Summing Up Results
On the whole Deezer Elite really does deliver CD quality streaming music, and the Sonos Connect plays it well. The Connect’s analog output is the system’s biggest constraint, but the one most easily overcome, especially now that very high quality standalone DACs are available, and many amplifiers and receivers have digital inputs. And, again, I have to emphasize that the analog output’s limitation isn’t a major concern to me, but may be more critical to some audiophiles.
I hear a definite improvement in overall sound with Deezer Elite compared to compressed music files or compressed streaming services, like Spotify. Across the entire frequency spectrum there is more definition, allowing individual instruments and voices to be more distinct, with more three-dimensional depth.
The difference is less pronounced at lower volumes or with background listening. But folks who enjoy just listening to music as a foreground activity should appreciate the boost in quality.
Since Deezer Elite is only available through Sonos, my interaction with it was primarily through the Sonos app, which makes it operationally similar to Spotify and other services. At least for the music I am interested in, the Deezer catalog was roughly equal to Spotify. There are bands I wanted to hear–The Beatles, Metallica and King Crimson–that I could not find on Deezer, but they are also not available on Spotify. Though her music is not my cup of tea, I should note that Taylor Swift’s first four albums are on Deezer, while she has pulled her entire catalog from Spotify.
Elite subscribers can also use Deezer via smartphone app and web interface, but these methods access only the Premium Plus service, which delivers 320 Kbps MP3s.
If you’re a Sonos user who has resisted subscribing to a streaming music because you don’t want the compromise of lossy compressing, then Deezer Elite most certainly deserves an audition. It is also merits a trial even if you’re already a subscriber to another streaming service. At a price of $9.99 a month with a full-year commitment there’s no price premium compared to competitors. The month-to-month price of $14.99 is still pretty reasonable.
The bigger question is if Deezer Elite is enough of a draw to entice someone to buy into the Sonos system. Frankly, I find myself more convinced than I anticipated. I enjoyed how the service sounds, but also how seamlessly it works with Sonos. Of course, it works no more or less smoothly than Spotify, Rhapsody, Rdio or Slacker. But those services don’t offer uncompressed audio.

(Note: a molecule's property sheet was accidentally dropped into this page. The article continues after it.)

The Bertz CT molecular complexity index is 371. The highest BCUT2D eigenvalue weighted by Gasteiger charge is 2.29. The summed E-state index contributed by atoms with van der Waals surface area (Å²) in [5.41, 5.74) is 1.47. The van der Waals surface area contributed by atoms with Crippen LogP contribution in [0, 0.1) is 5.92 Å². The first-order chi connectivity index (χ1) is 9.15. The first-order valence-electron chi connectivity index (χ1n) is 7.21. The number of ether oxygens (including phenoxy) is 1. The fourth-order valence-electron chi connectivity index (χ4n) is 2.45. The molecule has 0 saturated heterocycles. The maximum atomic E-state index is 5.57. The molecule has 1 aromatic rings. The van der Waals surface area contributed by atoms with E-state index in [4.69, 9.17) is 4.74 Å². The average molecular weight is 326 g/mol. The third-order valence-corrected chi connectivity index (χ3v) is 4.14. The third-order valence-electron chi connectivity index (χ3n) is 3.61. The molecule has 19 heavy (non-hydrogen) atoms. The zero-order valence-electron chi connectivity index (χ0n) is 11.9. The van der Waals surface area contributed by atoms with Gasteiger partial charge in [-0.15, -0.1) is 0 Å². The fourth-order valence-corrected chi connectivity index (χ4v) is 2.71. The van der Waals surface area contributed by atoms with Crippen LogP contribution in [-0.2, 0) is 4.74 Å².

With the debut of Tidal there is now a competitor to Deezer Elite that is not tied to one brand of hardware. Given that Tidal offers the same uncompressed music format as Deezer, I have no reason to believe that there will be significant fidelity differences between the two.
Your choice would more likely depend on whether or not you have a Sonos component, and how willing you are to buy one. I also understand that Tidal may soon be available on Sonos, too. That equipment flexibility comes at a cost, however. Tidal costs $19.99 a month, which is twice that of Deezer Elite with a year commitment, and still $5.00 more than paying for Deezer month-to-month.
In the end I’m pleased to see uncompressed streaming audio become a viable and serious option for music lovers and audiophiles who don’t want to be limited to lossy compressed files in order to enjoy the benefits of near-instant access to catalogs of millions of tracks.
If you have a Sonos system or are considering one I would seriously consider a Deezer Elite subscription. If you don’t have a Sonos but have your interest is piqued by Deezer Elite I would definitely recommend visiting a dealer to audition it for yourself.